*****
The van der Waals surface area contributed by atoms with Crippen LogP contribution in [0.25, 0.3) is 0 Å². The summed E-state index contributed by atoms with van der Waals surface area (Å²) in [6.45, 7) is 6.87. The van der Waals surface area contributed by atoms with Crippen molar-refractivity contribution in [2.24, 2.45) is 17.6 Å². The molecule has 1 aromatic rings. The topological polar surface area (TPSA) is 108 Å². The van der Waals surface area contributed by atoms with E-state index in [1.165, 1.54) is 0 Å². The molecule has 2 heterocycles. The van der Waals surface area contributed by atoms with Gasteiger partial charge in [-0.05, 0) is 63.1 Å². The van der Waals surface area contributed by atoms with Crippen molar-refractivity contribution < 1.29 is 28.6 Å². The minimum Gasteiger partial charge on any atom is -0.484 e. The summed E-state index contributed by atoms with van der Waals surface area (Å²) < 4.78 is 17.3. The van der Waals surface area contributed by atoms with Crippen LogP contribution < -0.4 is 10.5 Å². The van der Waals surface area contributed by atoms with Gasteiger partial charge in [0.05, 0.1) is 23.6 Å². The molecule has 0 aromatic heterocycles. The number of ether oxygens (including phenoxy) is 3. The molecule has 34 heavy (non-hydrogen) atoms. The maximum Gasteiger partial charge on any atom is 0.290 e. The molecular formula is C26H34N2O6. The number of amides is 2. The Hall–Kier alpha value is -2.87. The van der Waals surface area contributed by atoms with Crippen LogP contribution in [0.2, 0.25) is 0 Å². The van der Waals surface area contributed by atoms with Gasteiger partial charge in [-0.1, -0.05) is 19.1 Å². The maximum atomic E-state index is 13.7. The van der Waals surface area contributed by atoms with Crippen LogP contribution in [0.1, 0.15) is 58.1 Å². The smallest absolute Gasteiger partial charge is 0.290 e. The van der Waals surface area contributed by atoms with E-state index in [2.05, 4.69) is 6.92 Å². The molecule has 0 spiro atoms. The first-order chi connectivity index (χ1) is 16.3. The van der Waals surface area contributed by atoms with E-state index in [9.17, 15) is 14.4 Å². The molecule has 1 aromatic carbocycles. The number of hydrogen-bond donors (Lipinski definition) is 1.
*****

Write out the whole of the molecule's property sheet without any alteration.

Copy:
The van der Waals surface area contributed by atoms with Crippen LogP contribution in [0.25, 0.3) is 0 Å². The summed E-state index contributed by atoms with van der Waals surface area (Å²) in [6.45, 7) is 6.87. The van der Waals surface area contributed by atoms with Crippen molar-refractivity contribution in [2.24, 2.45) is 17.6 Å². The molecule has 1 aromatic rings. The topological polar surface area (TPSA) is 108 Å². The van der Waals surface area contributed by atoms with E-state index in [1.165, 1.54) is 0 Å². The molecule has 2 heterocycles. The van der Waals surface area contributed by atoms with Gasteiger partial charge in [-0.05, 0) is 63.1 Å². The van der Waals surface area contributed by atoms with Crippen molar-refractivity contribution < 1.29 is 28.6 Å². The minimum Gasteiger partial charge on any atom is -0.484 e. The summed E-state index contributed by atoms with van der Waals surface area (Å²) < 4.78 is 17.3. The van der Waals surface area contributed by atoms with Crippen LogP contribution < -0.4 is 10.5 Å². The van der Waals surface area contributed by atoms with Gasteiger partial charge in [0.05, 0.1) is 23.6 Å². The molecule has 0 aromatic heterocycles. The number of ether oxygens (including phenoxy) is 3. The molecule has 34 heavy (non-hydrogen) atoms. The maximum Gasteiger partial charge on any atom is 0.290 e. The molecular formula is C26H34N2O6. The number of amides is 2. The Hall–Kier alpha value is -2.87. The van der Waals surface area contributed by atoms with Crippen LogP contribution in [0.2, 0.25) is 0 Å². The van der Waals surface area contributed by atoms with Gasteiger partial charge in [-0.1, -0.05) is 19.1 Å². The maximum atomic E-state index is 13.7. The van der Waals surface area contributed by atoms with Crippen LogP contribution in [0.1, 0.15) is 58.1 Å². The smallest absolute Gasteiger partial charge is 0.290 e. The van der Waals surface area contributed by atoms with E-state index in [2.05, 4.69) is 6.92 Å². The molecule has 0 spiro atoms. The first-order chi connectivity index (χ1) is 16.3. The van der Waals surface area contributed by atoms with E-state index in [9.17, 15) is 14.4 Å². The molecule has 1 aromatic carbocycles. The number of hydrogen-bond donors (Lipinski definition) is 1.